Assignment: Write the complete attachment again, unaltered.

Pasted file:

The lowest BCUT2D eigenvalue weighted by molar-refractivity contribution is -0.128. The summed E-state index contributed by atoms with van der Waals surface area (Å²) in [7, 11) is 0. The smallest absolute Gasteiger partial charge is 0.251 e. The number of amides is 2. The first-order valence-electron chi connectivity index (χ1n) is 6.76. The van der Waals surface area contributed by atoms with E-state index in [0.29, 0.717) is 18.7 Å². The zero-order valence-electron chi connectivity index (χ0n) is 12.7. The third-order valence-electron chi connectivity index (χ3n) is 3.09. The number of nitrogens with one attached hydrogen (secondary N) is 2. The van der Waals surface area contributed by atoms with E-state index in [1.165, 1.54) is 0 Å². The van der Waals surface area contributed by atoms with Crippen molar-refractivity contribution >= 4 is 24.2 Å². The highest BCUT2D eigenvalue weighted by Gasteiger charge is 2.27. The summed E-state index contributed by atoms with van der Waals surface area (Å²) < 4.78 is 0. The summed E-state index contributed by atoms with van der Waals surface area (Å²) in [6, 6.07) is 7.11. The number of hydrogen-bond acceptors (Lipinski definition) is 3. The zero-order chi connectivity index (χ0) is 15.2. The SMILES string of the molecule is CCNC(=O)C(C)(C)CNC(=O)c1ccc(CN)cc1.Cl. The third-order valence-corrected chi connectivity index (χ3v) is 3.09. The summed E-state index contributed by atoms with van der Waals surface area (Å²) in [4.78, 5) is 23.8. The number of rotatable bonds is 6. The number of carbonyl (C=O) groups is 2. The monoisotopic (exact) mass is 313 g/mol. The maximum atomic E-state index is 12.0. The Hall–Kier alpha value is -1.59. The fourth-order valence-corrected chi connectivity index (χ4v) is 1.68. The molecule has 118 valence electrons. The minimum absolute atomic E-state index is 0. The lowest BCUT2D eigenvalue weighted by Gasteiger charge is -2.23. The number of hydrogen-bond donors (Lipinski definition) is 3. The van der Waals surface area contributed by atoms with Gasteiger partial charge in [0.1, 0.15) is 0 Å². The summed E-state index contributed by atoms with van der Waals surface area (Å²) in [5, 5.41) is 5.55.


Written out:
The lowest BCUT2D eigenvalue weighted by molar-refractivity contribution is -0.128. The summed E-state index contributed by atoms with van der Waals surface area (Å²) in [7, 11) is 0. The smallest absolute Gasteiger partial charge is 0.251 e. The number of amides is 2. The first-order valence-electron chi connectivity index (χ1n) is 6.76. The van der Waals surface area contributed by atoms with E-state index in [0.29, 0.717) is 18.7 Å². The zero-order valence-electron chi connectivity index (χ0n) is 12.7. The third-order valence-electron chi connectivity index (χ3n) is 3.09. The number of nitrogens with one attached hydrogen (secondary N) is 2. The van der Waals surface area contributed by atoms with E-state index in [1.165, 1.54) is 0 Å². The van der Waals surface area contributed by atoms with Crippen molar-refractivity contribution >= 4 is 24.2 Å². The highest BCUT2D eigenvalue weighted by Gasteiger charge is 2.27. The summed E-state index contributed by atoms with van der Waals surface area (Å²) < 4.78 is 0. The summed E-state index contributed by atoms with van der Waals surface area (Å²) in [6, 6.07) is 7.11. The number of hydrogen-bond acceptors (Lipinski definition) is 3. The zero-order chi connectivity index (χ0) is 15.2. The SMILES string of the molecule is CCNC(=O)C(C)(C)CNC(=O)c1ccc(CN)cc1.Cl. The third-order valence-corrected chi connectivity index (χ3v) is 3.09. The summed E-state index contributed by atoms with van der Waals surface area (Å²) in [4.78, 5) is 23.8. The number of rotatable bonds is 6. The number of carbonyl (C=O) groups is 2. The monoisotopic (exact) mass is 313 g/mol. The maximum atomic E-state index is 12.0. The Hall–Kier alpha value is -1.59. The fourth-order valence-corrected chi connectivity index (χ4v) is 1.68. The molecule has 118 valence electrons. The minimum absolute atomic E-state index is 0. The lowest BCUT2D eigenvalue weighted by Gasteiger charge is -2.23. The number of hydrogen-bond donors (Lipinski definition) is 3. The van der Waals surface area contributed by atoms with Gasteiger partial charge in [0.1, 0.15) is 0 Å². The summed E-state index contributed by atoms with van der Waals surface area (Å²) in [5, 5.41) is 5.55.